JOHNSON CITY – Trey Harris, an alumnus of East Tennessee State University, was recently named the Virginia Music Educator of the Year by the Virginia Music Educators Association.
Harris is band director at Basset (Va.) High School, where his band program has earned the title of Virginia Honor Band.
This program has consistently received top honors, including superior ratings achieved by the symphonic and concert bands at the Virginia District Concert Assessment and other festivals. The Symphonic Band was selected to perform at the VMEA state conference in 2013. The Bassett Marching Band has won seven consecutive Virginia State Championships and has placed as high as second in the nation three times; this band has also won more than 40 Grand Championships in Virginia and surrounding states and has been a Bands of America Grand National Semifinalist multiple times. In addition, the Bassett Winter Guard and Indoor Percussion Ensembles have been successful in competitions from the local to national levels.
Harris has chaired District VI of the VMEA and serves as a clinician, judge, conductor and marching band visual designer across the country. He was a staff member of the All-American Marching Band for two years and wind track director for the Western Carolina University Summer Music Symposium for three years. He has also been part of many podcast recordings on The Marching Roundtable.
Harris graduated from ETSU in 1995 with a bachelor's degree in music with a concentration in instrumental music education. The Elizabethton, Tenn., native is a graduate of Elizabethton High School. Earlier this year, he was named the Henry County Teacher of the Year, Region VI Teacher of the Year, and a finalist for the Virginia Department of Education's 2014 Virginia Teacher of the Year. He also received the National Band Association Citation of Excellence in 2013.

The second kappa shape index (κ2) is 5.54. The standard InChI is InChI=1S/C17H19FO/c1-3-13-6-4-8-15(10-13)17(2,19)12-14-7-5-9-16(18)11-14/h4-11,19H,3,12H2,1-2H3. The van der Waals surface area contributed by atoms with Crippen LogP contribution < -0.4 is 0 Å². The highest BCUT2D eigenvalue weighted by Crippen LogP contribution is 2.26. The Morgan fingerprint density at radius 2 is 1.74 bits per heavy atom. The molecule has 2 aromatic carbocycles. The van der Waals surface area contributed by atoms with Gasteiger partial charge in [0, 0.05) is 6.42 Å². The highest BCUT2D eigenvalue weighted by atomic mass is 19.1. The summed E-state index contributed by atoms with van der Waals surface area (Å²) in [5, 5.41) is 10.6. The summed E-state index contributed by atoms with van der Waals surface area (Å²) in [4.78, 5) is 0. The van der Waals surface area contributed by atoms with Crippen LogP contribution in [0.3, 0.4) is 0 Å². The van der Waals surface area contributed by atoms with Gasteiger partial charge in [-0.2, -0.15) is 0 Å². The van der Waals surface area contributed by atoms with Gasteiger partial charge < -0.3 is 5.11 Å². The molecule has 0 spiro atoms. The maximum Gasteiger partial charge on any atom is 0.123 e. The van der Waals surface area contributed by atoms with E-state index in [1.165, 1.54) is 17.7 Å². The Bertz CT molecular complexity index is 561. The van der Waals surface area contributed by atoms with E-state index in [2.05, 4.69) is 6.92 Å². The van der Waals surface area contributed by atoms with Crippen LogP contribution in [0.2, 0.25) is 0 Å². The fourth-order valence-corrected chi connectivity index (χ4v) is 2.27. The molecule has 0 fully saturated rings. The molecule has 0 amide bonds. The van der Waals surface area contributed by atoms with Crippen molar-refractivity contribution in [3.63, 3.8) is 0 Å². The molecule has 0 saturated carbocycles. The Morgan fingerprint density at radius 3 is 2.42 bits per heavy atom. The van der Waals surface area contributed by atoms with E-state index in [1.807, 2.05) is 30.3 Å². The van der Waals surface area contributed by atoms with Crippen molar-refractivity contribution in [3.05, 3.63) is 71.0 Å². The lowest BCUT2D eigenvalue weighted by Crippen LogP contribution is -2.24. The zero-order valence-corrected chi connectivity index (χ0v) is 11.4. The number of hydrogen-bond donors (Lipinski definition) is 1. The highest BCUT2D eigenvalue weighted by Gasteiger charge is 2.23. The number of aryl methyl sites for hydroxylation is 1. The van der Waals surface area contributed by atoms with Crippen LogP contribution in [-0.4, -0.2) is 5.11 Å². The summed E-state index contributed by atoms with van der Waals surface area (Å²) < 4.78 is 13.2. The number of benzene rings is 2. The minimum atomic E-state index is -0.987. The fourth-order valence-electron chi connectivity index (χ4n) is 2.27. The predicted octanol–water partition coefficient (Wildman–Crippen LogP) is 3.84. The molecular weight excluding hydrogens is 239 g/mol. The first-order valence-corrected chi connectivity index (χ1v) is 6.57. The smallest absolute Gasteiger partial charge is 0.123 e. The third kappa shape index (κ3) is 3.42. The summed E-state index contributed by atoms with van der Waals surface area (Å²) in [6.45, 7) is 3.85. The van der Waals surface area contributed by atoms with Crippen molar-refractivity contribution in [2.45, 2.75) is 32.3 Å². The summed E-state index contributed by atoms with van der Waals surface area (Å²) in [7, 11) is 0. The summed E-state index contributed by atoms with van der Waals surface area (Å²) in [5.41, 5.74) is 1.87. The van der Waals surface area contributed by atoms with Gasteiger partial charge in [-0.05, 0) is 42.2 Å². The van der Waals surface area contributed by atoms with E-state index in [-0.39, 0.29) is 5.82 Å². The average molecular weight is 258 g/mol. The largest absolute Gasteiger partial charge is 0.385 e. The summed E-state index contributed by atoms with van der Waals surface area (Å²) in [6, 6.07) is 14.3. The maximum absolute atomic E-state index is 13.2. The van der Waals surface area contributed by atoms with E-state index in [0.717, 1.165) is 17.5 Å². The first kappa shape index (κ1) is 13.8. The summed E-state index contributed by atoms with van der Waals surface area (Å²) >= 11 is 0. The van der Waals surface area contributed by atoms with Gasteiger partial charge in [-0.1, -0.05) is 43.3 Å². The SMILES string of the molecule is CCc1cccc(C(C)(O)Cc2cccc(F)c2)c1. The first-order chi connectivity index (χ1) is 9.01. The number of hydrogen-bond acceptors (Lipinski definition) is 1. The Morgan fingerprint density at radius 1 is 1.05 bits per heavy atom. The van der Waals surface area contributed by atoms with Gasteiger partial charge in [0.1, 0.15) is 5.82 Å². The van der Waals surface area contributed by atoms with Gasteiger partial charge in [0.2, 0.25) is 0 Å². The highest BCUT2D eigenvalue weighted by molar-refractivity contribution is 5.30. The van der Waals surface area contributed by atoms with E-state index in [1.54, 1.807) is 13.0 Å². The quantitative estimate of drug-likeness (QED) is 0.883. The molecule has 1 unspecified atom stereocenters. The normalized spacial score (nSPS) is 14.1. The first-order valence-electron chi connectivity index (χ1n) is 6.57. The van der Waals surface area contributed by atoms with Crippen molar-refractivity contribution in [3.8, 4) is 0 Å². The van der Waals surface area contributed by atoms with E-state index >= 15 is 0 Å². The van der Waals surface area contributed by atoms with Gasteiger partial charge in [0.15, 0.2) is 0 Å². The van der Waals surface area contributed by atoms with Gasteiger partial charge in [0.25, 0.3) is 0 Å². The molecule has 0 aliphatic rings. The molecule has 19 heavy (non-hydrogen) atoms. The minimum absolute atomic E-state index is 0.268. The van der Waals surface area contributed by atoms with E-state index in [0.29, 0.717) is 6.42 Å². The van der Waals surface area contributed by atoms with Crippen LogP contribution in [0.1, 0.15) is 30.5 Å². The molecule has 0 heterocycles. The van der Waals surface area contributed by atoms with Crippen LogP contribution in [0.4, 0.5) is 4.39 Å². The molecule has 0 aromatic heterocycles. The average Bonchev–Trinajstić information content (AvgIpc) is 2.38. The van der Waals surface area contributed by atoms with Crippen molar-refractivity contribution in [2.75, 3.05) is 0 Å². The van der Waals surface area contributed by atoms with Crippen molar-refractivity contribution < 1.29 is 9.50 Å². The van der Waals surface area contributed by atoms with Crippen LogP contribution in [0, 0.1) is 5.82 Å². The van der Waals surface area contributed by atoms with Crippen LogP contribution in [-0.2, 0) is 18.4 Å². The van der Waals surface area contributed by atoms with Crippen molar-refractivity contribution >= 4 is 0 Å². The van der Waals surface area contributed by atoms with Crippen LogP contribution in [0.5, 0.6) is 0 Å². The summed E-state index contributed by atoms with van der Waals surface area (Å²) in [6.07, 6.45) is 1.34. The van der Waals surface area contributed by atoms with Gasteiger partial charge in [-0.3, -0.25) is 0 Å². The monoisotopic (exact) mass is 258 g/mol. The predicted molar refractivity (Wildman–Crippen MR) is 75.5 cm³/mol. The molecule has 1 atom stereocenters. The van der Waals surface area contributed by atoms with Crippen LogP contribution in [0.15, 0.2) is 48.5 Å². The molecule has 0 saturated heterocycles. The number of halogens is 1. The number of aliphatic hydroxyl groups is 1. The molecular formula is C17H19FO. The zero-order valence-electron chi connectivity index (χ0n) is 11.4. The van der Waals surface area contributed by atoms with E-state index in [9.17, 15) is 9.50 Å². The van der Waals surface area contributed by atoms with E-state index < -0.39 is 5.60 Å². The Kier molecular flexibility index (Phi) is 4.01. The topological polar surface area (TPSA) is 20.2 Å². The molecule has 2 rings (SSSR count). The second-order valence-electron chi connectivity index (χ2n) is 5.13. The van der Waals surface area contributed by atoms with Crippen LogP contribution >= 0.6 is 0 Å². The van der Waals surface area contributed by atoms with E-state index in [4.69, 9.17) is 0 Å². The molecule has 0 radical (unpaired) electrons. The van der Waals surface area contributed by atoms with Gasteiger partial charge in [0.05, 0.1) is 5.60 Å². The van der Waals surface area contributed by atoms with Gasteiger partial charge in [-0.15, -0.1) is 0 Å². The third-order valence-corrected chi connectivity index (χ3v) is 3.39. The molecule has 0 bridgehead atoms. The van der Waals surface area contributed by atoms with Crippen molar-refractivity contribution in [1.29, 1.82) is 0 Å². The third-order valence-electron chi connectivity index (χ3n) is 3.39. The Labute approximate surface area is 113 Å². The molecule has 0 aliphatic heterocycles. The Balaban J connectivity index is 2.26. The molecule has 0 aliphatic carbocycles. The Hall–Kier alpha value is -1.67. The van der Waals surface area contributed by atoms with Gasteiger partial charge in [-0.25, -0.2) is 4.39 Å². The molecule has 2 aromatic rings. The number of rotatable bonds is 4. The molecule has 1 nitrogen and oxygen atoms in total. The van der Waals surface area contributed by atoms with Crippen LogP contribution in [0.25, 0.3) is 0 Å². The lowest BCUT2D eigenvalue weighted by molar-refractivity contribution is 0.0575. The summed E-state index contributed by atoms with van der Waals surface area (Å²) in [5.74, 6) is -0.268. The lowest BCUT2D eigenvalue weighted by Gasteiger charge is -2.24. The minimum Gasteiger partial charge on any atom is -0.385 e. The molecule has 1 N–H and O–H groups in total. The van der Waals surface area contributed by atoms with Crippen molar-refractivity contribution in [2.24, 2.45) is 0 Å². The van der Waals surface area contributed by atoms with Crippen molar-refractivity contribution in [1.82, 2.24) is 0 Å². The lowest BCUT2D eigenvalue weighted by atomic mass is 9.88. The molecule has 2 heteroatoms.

"Teaching young people every day is the challenge I live for and fully embrace," Harris said. "If there is a greater profession, I am not aware of it. I have faith my students can change the world when they leave my classroom.
"Throughout my career, I have lived off of one philosophy in the band room: "Don't tell students what we are doing is difficult; just tell them it is what we expect.' I have found the average student will strive to do what I expect ... and the superior student will even go above my expectations. State championships will be forgotten in time; making a difference in a student's life will not."